Let me clarify this a little more. The brain is use dependent–our brain responds to input that we receive from activities and sensations around us, and it develops pathways to process or streamline the way we view future activities and sensations. Our brains adapt our behaviors to stimuli based on what pathways are created. During stress, our brain produces cortisol (the stress hormone) to help us respond appropriately–do I run? Do I fight? We need this during truly stressful situations, such as a hurricane (run!). But if the brain gets stuck in flight or fight mode, the cortisol is not taken back to the attic for storage–and research now shows that excess cortisol is highly toxic to brain development. In fact, fMRI studies have revealed that even the visual cortex, literally how we see things, is negatively affected by the excess of stress hormones over time in the brain. These underdeveloped pathways affect how we respond to new stimuli–and unfortunately, the response is largely negative.
Current research even indicates that when a brain is given aversive stimuli over time and it is equated with something “rewarding”, the brain becomes addicted to seeking the aversive stimuli (Note: I am simplifying this information! But from a practical application one can look at this as addictive behavior). The underdeveloped brain begins to crave or seek those negative stimuli that it feels will result at the end with some positive reward–whether it is real or imagined. Thus, research is exploring how people (more underdeveloped pathways) get caught up in dysfunctional relationships that a more “rational” or “thinking” person (better developed pathways) would abandon.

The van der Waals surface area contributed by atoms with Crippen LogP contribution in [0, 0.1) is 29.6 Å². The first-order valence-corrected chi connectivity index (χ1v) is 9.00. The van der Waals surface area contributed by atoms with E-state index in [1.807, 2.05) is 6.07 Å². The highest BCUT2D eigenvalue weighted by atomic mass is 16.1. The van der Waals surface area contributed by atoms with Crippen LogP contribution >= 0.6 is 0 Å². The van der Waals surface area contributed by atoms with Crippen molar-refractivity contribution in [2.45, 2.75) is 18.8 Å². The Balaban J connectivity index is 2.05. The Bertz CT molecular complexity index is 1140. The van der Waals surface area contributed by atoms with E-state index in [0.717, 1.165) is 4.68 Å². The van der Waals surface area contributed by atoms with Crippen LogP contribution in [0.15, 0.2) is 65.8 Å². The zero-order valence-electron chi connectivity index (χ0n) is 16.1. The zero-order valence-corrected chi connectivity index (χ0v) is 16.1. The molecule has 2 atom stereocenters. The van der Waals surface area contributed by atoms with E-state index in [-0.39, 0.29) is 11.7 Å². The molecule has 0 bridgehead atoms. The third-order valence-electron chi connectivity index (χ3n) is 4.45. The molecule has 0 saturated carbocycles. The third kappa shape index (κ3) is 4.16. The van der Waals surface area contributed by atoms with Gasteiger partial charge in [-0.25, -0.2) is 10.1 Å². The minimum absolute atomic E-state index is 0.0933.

So returning to those endangered children: Psychological maltreatment is the more prevalent, and the most enduring, form of child maltreatment. Psychological maltreatment can be broken into verbal abuse (commission–“You are worthless. No one loves you.”) or neglect (omission–“It’s not my problem. Go ask your Mother.”) by caregivers (and no, this does not refer only to parents!). The child remains in a situation in which there may be no escape, and eventually may remain in the situation because this is how “normal” feels to that child. But it is unhealthy–very unhealthy. These children have significantly increased internalized and externalized behaviors when compared with kids who have suffered sexual or physical abuse. And the majority of risky behaviors do not manifest until these children are teens–there is very little treatment for children. In fact, there is very little treatment prescribed to any of these individuals, and none of the common treatment modalities for mental illness or emotional disturbance are designed to focus on this type of trauma.